I don't usually like war movies, at all. Platoon was an unexpected exception. Oliver Stone's first of three Vietnam War films, for me it really came down to an educational expose of the psychological trauma unique to war. With an all-star ensemble cast, the performances were exceptional. From what I have read, this can be attributed to training from a retired Marines Captain as well as director Oliver Stone's personal history as a Vietnam soldier. I believe Platoon to be an accurate representation of war on a micro scale, but not a macro one- any and all of these events could have and probably did happen at some time during the war, but it is unlikely that this much could happen between such a small number of men in such a short amount of time. The protagonist is played by none other than a young Charlie Sheen at his prime. Taylor's words of wisdom throughout the film are a testament to the long lasting effects of war. Veterans have a stereotype personality: more often than not, someone more logical than emotional; a lover of order, rules, and regimen; individuals willing to sacrifice for the greater good; a cool, collected, logical decision maker and leader even under high-pressure circumstances. As with all stereotypes, it is rooted in truth. Studies have shown that individuals attracted to the military tend to, overall, be a little less agreeable, extroverted, and friendly than those who do not seek it out. One study in particular finds them to be "more aggressive", "interested in competition rather than cooperation", and "less concerned about the feelings of others". These particular personality traits, whereas obviously not so great for romantic relationships or for forming lasting friendships, are often an asset in career success. For example, these individuals are more likely to make the difficult decisions sometimes necessary for success.
Psychologists claim that our personalities do not change dramatically over the course of our lifetime. Interestingly, the military is one of the only exceptions to this, as various research has shown. An exception, though, that couldn't be more understandable. After all, what one experience is more immersive, uncompromising, and invasive? A prominent aim of military training is to disseminate your preconceptions, views, and outlook of the "outside" world. They want to, literally, break you down and build you back up as a soldier. The aggression, the rules, the logical coolness of higher-ranking officials? Not only welcomed, but expected. If you cannot handle yourself under pressure, cannot brace yourself for both physical and emotional war, you will not survive training, let alone deployment. Ironic, then, isn't it, that once a soldier signs his/her contract, they are bound to their word for the next several years? What if he realizes he is too sensitive? She realizes she hasn't the strength, either emotionally and/or physically? At some point, it's just too damn bad. In this way, individuals are often forced into an extreme situation; unexpected, life-altering, and personality-changing.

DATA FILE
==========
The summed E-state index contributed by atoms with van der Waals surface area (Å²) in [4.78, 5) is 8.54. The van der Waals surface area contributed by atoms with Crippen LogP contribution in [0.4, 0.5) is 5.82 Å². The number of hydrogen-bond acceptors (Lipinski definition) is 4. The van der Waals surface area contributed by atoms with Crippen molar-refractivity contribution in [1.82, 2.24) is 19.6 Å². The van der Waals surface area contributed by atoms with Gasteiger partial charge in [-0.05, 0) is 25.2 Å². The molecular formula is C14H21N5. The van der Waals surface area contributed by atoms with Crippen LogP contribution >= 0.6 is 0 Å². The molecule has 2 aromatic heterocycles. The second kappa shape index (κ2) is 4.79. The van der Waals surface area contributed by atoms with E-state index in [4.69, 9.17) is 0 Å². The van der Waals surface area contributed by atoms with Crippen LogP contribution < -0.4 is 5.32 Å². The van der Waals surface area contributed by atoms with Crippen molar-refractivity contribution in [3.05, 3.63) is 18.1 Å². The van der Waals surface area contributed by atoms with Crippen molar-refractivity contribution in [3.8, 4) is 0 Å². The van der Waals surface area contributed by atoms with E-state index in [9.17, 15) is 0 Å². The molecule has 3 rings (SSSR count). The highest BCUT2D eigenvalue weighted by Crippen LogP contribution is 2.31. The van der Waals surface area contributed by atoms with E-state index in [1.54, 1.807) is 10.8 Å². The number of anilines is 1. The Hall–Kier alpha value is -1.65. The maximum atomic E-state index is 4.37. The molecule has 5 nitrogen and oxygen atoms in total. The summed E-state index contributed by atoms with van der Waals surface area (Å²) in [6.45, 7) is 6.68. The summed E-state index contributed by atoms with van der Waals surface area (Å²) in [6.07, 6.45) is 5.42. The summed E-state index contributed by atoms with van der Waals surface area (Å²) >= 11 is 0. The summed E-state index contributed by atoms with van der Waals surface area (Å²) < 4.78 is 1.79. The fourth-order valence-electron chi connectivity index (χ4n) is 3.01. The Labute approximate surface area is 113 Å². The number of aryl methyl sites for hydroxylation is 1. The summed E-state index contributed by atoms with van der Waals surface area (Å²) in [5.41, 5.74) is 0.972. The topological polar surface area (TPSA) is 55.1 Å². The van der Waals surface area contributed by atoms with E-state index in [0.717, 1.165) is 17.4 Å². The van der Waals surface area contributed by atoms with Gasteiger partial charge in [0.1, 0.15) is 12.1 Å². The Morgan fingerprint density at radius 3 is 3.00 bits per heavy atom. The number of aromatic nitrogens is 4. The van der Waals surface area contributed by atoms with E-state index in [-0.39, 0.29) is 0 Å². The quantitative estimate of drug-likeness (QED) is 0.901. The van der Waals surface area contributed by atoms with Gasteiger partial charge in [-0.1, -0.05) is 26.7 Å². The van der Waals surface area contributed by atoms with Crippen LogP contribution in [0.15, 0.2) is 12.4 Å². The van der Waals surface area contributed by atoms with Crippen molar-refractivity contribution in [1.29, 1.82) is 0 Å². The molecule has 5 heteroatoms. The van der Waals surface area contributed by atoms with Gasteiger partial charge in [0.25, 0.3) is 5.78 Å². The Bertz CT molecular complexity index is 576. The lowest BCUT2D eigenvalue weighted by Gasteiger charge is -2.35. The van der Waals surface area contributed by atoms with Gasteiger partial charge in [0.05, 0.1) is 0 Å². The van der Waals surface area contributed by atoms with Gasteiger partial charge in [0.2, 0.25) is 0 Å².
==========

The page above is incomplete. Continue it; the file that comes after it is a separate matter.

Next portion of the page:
After the all-immersive experience of military training, an individual has had to harden themselves even more; close off their emotions in order to endure trying physical tests and emotional assault from all angles. And if they are chosen to actually go to war? Well, I am certain that the personality shift will only be that much more ingrained. Once they return home, it's easier said than done to just smoothly transition back to who they once were, how they once responded and reacted to life. And Taylor is no exception to this.
It has been a while since I felt so moved watching a film, in both positive and negative ways. Scenes depicting the cold, ruthless killing of others, friend or foe. Empathizing with soldiers wishing to be killed or injured in order to be sent home. Taylor trying to save some young Vietnamese girls from being raped by his own men. Imagining the psychological trauma of watching people you yelled at yesterday, got high with last night, bonded with this morning, die in your arms. The palpable loneliness of these men, writing home to their loved ones, or even as they vie for the any emotionless type of physical intimacy. Watching Taylor transform from a positive, optimistic young man wanting to do the right thing for his country into an old soul, enervated and jaded, murder becoming a daily occurrence rather than the unbelievable nightmare it should always be. In the penultimate scene before he is rescued, Taylor serving personal justice in taking the life of the heartless Staff Sargent Barnes.
So, I wonder, is it any surprise that soldiers return home that much more emotionally closed off, their minds almost accustomed to the idea of everyday trauma and constant panic, with an inability to open themselves up to others or allow themselves to succumb to emotional weakness?
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